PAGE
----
Salvador (Portuguese pronunciation: [sawvado], Saviour; historic name: Cidade de São Salvador da Bahia de Todos os Santos, in English: "City of the Holy Saviour of the Bay of all Saints") is the largest city on the northeast coast of Brazil and the capital of the Northeastern Brazilian state of Bahia. Salvador is also known as Brazil's capital of happiness due to its easygoing population and countless popular outdoor parties, including its street carnival. The first colonial capital of Brazil, the city is one of the oldest in the country and in the New World. For a long time, it was simply known as Bahia, and appears under that name (or as Salvador da Bahia, Salvador of Bahia so as to differentiate it from other Brazilian cities of the same name) on many maps and books from before the mid-20th century.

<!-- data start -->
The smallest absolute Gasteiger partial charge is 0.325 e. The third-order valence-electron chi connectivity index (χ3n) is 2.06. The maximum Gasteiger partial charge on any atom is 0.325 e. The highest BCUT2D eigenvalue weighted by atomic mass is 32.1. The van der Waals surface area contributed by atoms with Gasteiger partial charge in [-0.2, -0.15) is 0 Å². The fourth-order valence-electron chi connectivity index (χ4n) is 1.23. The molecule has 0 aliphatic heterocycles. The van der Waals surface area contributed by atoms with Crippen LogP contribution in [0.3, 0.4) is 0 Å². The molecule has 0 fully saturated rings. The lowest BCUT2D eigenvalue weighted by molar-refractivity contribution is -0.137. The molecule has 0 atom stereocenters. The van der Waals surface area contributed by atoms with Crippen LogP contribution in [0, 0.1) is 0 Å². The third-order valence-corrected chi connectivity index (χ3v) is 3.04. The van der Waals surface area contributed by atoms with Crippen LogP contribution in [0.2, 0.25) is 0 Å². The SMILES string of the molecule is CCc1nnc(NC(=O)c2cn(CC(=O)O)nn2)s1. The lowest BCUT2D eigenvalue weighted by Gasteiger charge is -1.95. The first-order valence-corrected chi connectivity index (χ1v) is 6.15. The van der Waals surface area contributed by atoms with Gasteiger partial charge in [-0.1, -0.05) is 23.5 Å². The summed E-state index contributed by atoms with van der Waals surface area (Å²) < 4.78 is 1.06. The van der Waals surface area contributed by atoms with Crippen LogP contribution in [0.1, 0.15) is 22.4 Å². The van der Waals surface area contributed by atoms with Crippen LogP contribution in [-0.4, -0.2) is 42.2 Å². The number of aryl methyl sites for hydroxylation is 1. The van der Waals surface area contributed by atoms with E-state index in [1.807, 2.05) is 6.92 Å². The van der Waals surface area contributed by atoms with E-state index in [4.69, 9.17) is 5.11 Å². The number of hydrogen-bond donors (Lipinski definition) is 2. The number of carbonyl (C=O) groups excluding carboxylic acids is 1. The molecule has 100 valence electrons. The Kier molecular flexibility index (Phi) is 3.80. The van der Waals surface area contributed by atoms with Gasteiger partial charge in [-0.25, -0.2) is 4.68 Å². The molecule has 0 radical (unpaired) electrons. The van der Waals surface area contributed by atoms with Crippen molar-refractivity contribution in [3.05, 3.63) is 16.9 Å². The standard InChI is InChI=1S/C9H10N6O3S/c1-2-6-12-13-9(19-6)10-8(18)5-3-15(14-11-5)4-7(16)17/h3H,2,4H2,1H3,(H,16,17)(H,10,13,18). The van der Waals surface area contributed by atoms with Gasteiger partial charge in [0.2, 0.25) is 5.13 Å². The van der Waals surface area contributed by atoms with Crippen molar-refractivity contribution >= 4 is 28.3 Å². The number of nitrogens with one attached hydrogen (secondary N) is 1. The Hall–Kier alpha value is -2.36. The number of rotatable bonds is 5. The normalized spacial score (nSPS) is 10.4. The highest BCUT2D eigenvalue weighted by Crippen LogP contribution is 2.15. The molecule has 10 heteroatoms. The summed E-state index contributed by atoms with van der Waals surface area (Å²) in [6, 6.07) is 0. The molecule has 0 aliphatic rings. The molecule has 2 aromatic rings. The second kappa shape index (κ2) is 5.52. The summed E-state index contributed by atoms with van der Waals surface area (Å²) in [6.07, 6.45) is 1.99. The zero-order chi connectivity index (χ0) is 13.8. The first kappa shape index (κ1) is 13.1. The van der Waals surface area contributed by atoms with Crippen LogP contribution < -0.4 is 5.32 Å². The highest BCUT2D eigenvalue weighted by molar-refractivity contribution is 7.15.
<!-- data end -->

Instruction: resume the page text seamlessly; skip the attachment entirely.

Salvador is the third most populous Brazilian city, after São Paulo and Rio de Janeiro. The city of Salvador is notable in Brazil for its cuisine, music and architecture, and its metropolitan area is the wealthiest in Brazil's Northeast. The African influence in many cultural aspects of the city makes it the center of Afro-Brazilian culture and this reflects in turn a curious situation in which African-associated cultural practices are celebrated. The historical center of Salvador, frequently called the Pelourinho, is renowned for its Portuguese colonial architecture with historical monuments dating from the 17th through the 19th centuries and has been declared a World Heritage Site by UNESCO in 1985.